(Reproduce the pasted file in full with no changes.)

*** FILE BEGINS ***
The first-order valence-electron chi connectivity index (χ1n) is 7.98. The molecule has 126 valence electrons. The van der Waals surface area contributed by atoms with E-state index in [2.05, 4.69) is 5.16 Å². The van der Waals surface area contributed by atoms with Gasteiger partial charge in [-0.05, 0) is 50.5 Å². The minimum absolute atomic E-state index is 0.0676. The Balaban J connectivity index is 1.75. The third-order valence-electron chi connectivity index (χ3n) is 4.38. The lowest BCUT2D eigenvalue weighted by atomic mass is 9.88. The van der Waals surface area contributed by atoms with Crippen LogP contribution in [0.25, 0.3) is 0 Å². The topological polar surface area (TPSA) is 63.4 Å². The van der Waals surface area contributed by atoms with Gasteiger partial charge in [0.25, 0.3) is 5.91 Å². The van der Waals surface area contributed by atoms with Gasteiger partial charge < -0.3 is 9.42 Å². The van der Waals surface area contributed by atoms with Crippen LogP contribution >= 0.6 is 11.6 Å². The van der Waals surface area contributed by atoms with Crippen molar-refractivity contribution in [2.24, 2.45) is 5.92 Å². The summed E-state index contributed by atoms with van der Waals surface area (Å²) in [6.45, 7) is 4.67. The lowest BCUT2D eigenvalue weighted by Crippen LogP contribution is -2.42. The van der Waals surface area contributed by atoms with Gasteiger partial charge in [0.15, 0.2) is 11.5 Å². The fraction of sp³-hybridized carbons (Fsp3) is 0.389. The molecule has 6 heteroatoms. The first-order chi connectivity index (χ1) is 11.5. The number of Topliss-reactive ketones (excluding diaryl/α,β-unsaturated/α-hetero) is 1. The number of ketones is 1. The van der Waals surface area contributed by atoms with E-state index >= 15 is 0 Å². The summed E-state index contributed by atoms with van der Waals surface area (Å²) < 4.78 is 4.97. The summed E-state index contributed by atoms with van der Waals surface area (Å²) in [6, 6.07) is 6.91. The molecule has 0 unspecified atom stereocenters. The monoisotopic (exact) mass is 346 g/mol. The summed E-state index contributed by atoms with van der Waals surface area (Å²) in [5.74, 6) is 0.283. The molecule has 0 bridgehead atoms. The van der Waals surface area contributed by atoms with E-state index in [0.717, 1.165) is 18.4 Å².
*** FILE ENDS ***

The first-order valence-electron chi connectivity index (χ1n) is 7.98. The molecule has 126 valence electrons. The van der Waals surface area contributed by atoms with E-state index in [2.05, 4.69) is 5.16 Å². The van der Waals surface area contributed by atoms with Gasteiger partial charge in [-0.05, 0) is 50.5 Å². The minimum absolute atomic E-state index is 0.0676. The Balaban J connectivity index is 1.75. The third-order valence-electron chi connectivity index (χ3n) is 4.38. The lowest BCUT2D eigenvalue weighted by atomic mass is 9.88. The van der Waals surface area contributed by atoms with Crippen LogP contribution in [0.25, 0.3) is 0 Å². The topological polar surface area (TPSA) is 63.4 Å². The van der Waals surface area contributed by atoms with Gasteiger partial charge in [0.25, 0.3) is 5.91 Å². The van der Waals surface area contributed by atoms with Gasteiger partial charge < -0.3 is 9.42 Å². The van der Waals surface area contributed by atoms with Crippen LogP contribution >= 0.6 is 11.6 Å². The van der Waals surface area contributed by atoms with Crippen molar-refractivity contribution in [2.24, 2.45) is 5.92 Å². The summed E-state index contributed by atoms with van der Waals surface area (Å²) in [6.45, 7) is 4.67. The lowest BCUT2D eigenvalue weighted by Crippen LogP contribution is -2.42. The van der Waals surface area contributed by atoms with Gasteiger partial charge in [0.15, 0.2) is 11.5 Å². The fraction of sp³-hybridized carbons (Fsp3) is 0.389. The molecule has 6 heteroatoms. The first-order chi connectivity index (χ1) is 11.5. The number of Topliss-reactive ketones (excluding diaryl/α,β-unsaturated/α-hetero) is 1. The number of ketones is 1. The van der Waals surface area contributed by atoms with E-state index >= 15 is 0 Å². The summed E-state index contributed by atoms with van der Waals surface area (Å²) < 4.78 is 4.97. The summed E-state index contributed by atoms with van der Waals surface area (Å²) in [6, 6.07) is 6.91. The molecule has 0 unspecified atom stereocenters. The monoisotopic (exact) mass is 346 g/mol. The summed E-state index contributed by atoms with van der Waals surface area (Å²) in [5.74, 6) is 0.283. The molecule has 0 bridgehead atoms. The van der Waals surface area contributed by atoms with E-state index in [0.717, 1.165) is 18.4 Å².